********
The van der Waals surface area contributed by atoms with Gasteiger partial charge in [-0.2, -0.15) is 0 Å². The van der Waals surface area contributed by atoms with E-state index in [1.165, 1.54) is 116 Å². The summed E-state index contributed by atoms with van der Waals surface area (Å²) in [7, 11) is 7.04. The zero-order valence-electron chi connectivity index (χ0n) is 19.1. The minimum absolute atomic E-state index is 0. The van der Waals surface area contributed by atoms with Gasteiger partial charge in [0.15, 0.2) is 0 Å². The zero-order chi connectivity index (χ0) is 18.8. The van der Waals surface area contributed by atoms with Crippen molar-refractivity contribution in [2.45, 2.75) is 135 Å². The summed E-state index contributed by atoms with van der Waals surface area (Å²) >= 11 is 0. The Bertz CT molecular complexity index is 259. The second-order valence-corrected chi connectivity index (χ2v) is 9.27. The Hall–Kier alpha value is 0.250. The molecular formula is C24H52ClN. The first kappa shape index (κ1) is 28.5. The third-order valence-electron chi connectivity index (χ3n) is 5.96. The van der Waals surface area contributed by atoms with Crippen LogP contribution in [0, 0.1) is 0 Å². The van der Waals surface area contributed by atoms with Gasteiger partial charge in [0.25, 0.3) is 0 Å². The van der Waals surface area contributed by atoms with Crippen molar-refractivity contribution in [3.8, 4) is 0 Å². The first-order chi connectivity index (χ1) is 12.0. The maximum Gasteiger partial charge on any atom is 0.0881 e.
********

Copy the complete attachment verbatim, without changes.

The van der Waals surface area contributed by atoms with Gasteiger partial charge in [-0.2, -0.15) is 0 Å². The van der Waals surface area contributed by atoms with E-state index in [1.165, 1.54) is 116 Å². The summed E-state index contributed by atoms with van der Waals surface area (Å²) in [7, 11) is 7.04. The zero-order valence-electron chi connectivity index (χ0n) is 19.1. The minimum absolute atomic E-state index is 0. The van der Waals surface area contributed by atoms with Gasteiger partial charge in [0.15, 0.2) is 0 Å². The zero-order chi connectivity index (χ0) is 18.8. The van der Waals surface area contributed by atoms with Crippen molar-refractivity contribution in [2.45, 2.75) is 135 Å². The summed E-state index contributed by atoms with van der Waals surface area (Å²) >= 11 is 0. The Bertz CT molecular complexity index is 259. The second-order valence-corrected chi connectivity index (χ2v) is 9.27. The Hall–Kier alpha value is 0.250. The molecular formula is C24H52ClN. The first kappa shape index (κ1) is 28.5. The third-order valence-electron chi connectivity index (χ3n) is 5.96. The van der Waals surface area contributed by atoms with Crippen LogP contribution in [0, 0.1) is 0 Å². The van der Waals surface area contributed by atoms with Gasteiger partial charge in [0.25, 0.3) is 0 Å². The van der Waals surface area contributed by atoms with Crippen molar-refractivity contribution in [3.8, 4) is 0 Å². The first-order chi connectivity index (χ1) is 12.0. The maximum Gasteiger partial charge on any atom is 0.0881 e.